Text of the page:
Uganda police say Pakistanis among blast suspects


Twin bomb attacks in Uganda that killed 73 people last week were carried out by suicide bombers and Pakistanis were among 20 suspects arrested, said the head of police.

Somali al Shabaab insurgents linked to al Qaeda have said they carried out the attacks on a restaurant and a rugby club in the capital Kampala while fans watched the World Cup final last Sunday, but said no suicide bombers were involved, Reuters reports.
“These attacks were carried out by suicide bombers. The evidence is overwhelming … two heads have not been claimed, neither have they been identified. It can’t be a coincidence,” Inspector General of Police Kale Kayihura told a news conference.

Al Shabaab said it was avenging the killing of civilians by African Union peacekeepers. Ugandan forces form the backbone of the 6,100-strong contingent in Somalia.

Such coordinated attacks have been a hallmark of al Qaeda and groups linked to Osama bin Laden’s militant network. It was the first time that al Shabaab had carried out an attack beyond the borders of Somalia.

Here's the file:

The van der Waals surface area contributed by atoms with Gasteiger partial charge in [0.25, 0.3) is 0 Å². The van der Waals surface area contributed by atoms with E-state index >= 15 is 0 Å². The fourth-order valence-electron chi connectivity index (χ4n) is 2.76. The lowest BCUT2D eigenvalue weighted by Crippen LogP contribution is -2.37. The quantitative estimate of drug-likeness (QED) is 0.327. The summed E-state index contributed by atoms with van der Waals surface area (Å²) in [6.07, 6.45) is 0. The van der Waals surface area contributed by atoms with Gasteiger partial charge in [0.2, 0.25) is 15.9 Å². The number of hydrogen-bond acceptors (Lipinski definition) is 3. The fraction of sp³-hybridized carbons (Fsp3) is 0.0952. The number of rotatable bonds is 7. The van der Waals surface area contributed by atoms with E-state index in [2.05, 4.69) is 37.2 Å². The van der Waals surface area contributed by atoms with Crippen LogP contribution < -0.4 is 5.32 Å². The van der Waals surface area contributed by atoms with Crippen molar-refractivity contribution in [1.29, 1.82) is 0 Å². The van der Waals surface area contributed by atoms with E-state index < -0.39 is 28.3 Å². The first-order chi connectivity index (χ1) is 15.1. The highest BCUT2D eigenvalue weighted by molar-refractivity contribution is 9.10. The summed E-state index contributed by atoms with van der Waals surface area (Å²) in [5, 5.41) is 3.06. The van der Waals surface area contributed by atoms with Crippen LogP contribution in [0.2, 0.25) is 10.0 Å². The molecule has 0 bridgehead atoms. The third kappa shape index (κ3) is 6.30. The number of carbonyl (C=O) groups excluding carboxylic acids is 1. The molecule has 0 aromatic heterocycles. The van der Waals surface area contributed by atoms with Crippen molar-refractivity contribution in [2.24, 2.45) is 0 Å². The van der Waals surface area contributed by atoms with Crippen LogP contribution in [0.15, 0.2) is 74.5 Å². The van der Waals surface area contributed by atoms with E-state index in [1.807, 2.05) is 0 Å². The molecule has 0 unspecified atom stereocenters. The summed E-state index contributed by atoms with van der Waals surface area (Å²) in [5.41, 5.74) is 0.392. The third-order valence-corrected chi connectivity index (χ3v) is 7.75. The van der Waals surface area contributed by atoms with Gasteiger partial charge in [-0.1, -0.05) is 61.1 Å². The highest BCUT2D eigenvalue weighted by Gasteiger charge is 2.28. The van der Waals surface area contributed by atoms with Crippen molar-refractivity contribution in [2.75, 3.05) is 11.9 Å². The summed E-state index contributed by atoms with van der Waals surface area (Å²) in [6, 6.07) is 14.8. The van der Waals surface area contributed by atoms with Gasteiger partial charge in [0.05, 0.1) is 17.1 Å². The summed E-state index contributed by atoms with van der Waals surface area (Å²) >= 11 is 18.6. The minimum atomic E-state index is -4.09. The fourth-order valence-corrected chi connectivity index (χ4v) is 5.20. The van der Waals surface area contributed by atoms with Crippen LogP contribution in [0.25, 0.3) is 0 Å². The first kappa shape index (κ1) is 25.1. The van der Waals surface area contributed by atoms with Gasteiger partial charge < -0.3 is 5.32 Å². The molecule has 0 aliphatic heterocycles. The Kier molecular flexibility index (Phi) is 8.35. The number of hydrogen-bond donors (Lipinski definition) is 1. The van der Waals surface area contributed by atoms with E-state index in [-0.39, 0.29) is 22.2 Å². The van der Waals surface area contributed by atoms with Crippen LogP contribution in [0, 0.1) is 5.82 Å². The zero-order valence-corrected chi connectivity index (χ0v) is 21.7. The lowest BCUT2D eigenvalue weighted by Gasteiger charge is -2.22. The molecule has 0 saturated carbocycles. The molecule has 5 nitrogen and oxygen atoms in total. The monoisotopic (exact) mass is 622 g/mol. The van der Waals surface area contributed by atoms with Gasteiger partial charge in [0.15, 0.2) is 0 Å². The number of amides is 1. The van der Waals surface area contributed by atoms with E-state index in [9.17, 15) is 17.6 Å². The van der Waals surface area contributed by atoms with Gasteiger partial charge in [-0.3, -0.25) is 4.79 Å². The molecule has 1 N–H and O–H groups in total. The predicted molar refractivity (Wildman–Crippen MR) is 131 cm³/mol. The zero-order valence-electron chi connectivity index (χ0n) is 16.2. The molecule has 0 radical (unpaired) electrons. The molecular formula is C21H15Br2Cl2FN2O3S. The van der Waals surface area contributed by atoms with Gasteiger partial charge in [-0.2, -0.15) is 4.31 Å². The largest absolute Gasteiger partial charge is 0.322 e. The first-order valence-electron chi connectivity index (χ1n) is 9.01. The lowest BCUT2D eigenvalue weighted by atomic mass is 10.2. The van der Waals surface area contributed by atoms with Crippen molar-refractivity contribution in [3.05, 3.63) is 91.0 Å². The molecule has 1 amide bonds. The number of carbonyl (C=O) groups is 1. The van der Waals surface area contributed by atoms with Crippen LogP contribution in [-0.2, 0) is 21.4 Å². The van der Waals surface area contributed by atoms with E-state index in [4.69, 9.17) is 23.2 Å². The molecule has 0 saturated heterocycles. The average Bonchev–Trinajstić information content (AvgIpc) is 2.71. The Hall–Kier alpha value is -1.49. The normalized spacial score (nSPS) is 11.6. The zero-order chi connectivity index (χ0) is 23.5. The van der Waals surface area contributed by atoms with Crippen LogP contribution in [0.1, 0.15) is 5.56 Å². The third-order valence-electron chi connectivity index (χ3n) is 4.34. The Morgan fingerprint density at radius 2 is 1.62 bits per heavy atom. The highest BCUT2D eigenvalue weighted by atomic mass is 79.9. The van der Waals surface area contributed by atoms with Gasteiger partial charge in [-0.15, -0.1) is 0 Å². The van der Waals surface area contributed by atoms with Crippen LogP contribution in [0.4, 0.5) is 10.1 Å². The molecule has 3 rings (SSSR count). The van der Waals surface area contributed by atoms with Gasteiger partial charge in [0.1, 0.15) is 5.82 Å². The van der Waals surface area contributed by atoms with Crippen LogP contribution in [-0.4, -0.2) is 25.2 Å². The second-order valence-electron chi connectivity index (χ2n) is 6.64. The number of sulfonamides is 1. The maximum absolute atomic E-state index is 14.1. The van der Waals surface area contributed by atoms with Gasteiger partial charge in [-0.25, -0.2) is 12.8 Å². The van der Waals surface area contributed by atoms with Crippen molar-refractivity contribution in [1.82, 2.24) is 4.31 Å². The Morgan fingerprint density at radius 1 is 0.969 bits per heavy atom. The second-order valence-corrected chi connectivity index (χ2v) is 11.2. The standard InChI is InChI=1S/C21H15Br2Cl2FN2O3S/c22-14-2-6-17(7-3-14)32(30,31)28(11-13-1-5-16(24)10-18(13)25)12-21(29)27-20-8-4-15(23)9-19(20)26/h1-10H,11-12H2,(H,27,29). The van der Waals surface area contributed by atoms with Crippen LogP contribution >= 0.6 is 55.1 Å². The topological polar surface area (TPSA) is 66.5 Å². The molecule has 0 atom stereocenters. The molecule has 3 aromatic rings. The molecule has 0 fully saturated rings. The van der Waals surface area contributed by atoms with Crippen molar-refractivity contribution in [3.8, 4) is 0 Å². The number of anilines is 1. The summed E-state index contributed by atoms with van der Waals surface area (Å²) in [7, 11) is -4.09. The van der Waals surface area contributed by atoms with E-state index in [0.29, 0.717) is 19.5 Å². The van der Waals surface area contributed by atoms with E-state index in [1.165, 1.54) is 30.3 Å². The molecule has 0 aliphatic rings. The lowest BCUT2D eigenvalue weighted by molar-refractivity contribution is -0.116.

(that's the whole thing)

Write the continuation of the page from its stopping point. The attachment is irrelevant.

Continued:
Analysts said after the bombings that the attack was likely carried out by “foreign elements” in al Shabaab.
“Somalis or foreigners, the effect is nonetheless the same. It is the foreign elements that for now dominate the al Shabaab project,” Abdi Samatar, Somalia expert at the University of Minnesota, said last week after the attacks.

Last week police said they had arrested six of the more than 20 Somalis and Ugandans suspected of planning the bombings.

Kayihura said on Sunday the number of arrests had risen.
“We have arrested more than 20 people arrested, some of whom are foreigners, including Pakistanis,” he said, without elaborating.

Uganda, east Africa’s third largest economy, is attracting billions of dollars of foreign investment, especially in its oil sector and government debt markets.

But investors in Uganda and neighbouring Kenya, which shares a porous border with Somalia, often say the threat from Islamic militants is a serious concern.